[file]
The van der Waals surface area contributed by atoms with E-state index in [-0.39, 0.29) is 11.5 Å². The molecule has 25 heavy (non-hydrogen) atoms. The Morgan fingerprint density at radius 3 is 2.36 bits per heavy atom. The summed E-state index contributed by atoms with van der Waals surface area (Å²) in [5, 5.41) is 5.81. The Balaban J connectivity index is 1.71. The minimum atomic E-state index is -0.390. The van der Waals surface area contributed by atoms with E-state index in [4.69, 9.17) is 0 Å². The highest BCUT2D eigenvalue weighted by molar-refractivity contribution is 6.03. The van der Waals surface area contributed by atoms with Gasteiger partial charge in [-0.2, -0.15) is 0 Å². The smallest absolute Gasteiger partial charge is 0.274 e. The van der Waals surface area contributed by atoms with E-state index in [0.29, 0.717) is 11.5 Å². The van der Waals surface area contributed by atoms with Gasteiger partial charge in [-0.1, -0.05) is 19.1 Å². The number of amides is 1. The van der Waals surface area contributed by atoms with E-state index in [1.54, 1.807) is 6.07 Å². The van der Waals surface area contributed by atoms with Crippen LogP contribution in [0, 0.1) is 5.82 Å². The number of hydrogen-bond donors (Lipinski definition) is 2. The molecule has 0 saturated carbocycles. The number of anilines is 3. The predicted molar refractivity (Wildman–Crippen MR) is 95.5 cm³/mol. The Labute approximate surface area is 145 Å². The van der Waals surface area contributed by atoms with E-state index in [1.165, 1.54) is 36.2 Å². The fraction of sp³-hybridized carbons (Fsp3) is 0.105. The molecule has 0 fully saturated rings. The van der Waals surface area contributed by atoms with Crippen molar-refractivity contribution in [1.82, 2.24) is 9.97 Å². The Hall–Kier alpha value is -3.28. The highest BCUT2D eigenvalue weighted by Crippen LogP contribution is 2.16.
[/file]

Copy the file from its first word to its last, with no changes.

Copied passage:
The van der Waals surface area contributed by atoms with E-state index in [-0.39, 0.29) is 11.5 Å². The molecule has 25 heavy (non-hydrogen) atoms. The Morgan fingerprint density at radius 3 is 2.36 bits per heavy atom. The summed E-state index contributed by atoms with van der Waals surface area (Å²) in [5, 5.41) is 5.81. The Balaban J connectivity index is 1.71. The minimum atomic E-state index is -0.390. The van der Waals surface area contributed by atoms with E-state index in [4.69, 9.17) is 0 Å². The highest BCUT2D eigenvalue weighted by molar-refractivity contribution is 6.03. The van der Waals surface area contributed by atoms with Gasteiger partial charge in [-0.2, -0.15) is 0 Å². The smallest absolute Gasteiger partial charge is 0.274 e. The van der Waals surface area contributed by atoms with E-state index in [0.29, 0.717) is 11.5 Å². The van der Waals surface area contributed by atoms with Gasteiger partial charge in [-0.1, -0.05) is 19.1 Å². The number of amides is 1. The van der Waals surface area contributed by atoms with E-state index in [1.54, 1.807) is 6.07 Å². The van der Waals surface area contributed by atoms with Crippen LogP contribution in [0, 0.1) is 5.82 Å². The number of hydrogen-bond donors (Lipinski definition) is 2. The molecule has 0 saturated carbocycles. The number of anilines is 3. The predicted molar refractivity (Wildman–Crippen MR) is 95.5 cm³/mol. The Labute approximate surface area is 145 Å². The van der Waals surface area contributed by atoms with E-state index in [1.165, 1.54) is 36.2 Å². The fraction of sp³-hybridized carbons (Fsp3) is 0.105. The molecule has 0 fully saturated rings. The van der Waals surface area contributed by atoms with Crippen molar-refractivity contribution in [1.82, 2.24) is 9.97 Å². The Hall–Kier alpha value is -3.28. The highest BCUT2D eigenvalue weighted by Crippen LogP contribution is 2.16.